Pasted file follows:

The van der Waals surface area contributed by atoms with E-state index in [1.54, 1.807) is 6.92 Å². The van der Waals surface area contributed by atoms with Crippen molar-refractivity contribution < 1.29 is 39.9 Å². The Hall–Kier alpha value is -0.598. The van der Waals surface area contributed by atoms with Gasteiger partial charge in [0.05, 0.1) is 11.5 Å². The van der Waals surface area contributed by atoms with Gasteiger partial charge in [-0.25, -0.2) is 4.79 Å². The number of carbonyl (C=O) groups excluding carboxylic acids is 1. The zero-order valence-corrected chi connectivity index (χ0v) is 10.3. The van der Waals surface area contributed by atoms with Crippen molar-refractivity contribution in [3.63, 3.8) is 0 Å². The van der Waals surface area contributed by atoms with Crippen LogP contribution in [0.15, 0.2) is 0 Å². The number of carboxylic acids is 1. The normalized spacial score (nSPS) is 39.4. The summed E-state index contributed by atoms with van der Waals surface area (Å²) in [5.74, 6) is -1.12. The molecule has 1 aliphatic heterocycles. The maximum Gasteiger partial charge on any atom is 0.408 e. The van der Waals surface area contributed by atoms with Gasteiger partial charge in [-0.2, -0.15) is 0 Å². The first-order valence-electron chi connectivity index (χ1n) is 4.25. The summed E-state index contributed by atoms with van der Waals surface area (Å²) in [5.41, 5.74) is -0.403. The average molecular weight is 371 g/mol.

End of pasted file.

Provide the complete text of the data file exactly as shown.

The van der Waals surface area contributed by atoms with E-state index in [1.54, 1.807) is 6.92 Å². The van der Waals surface area contributed by atoms with Crippen molar-refractivity contribution < 1.29 is 39.9 Å². The Hall–Kier alpha value is -0.598. The van der Waals surface area contributed by atoms with Gasteiger partial charge in [0.05, 0.1) is 11.5 Å². The van der Waals surface area contributed by atoms with Gasteiger partial charge in [-0.25, -0.2) is 4.79 Å². The number of carbonyl (C=O) groups excluding carboxylic acids is 1. The zero-order valence-corrected chi connectivity index (χ0v) is 10.3. The van der Waals surface area contributed by atoms with Crippen molar-refractivity contribution in [3.63, 3.8) is 0 Å². The van der Waals surface area contributed by atoms with Crippen LogP contribution in [0.15, 0.2) is 0 Å². The number of carboxylic acids is 1. The normalized spacial score (nSPS) is 39.4. The summed E-state index contributed by atoms with van der Waals surface area (Å²) in [5.74, 6) is -1.12. The molecule has 1 aliphatic heterocycles. The maximum Gasteiger partial charge on any atom is 0.408 e. The van der Waals surface area contributed by atoms with Gasteiger partial charge in [-0.2, -0.15) is 0 Å². The first-order valence-electron chi connectivity index (χ1n) is 4.25. The summed E-state index contributed by atoms with van der Waals surface area (Å²) in [5.41, 5.74) is -0.403. The average molecular weight is 371 g/mol.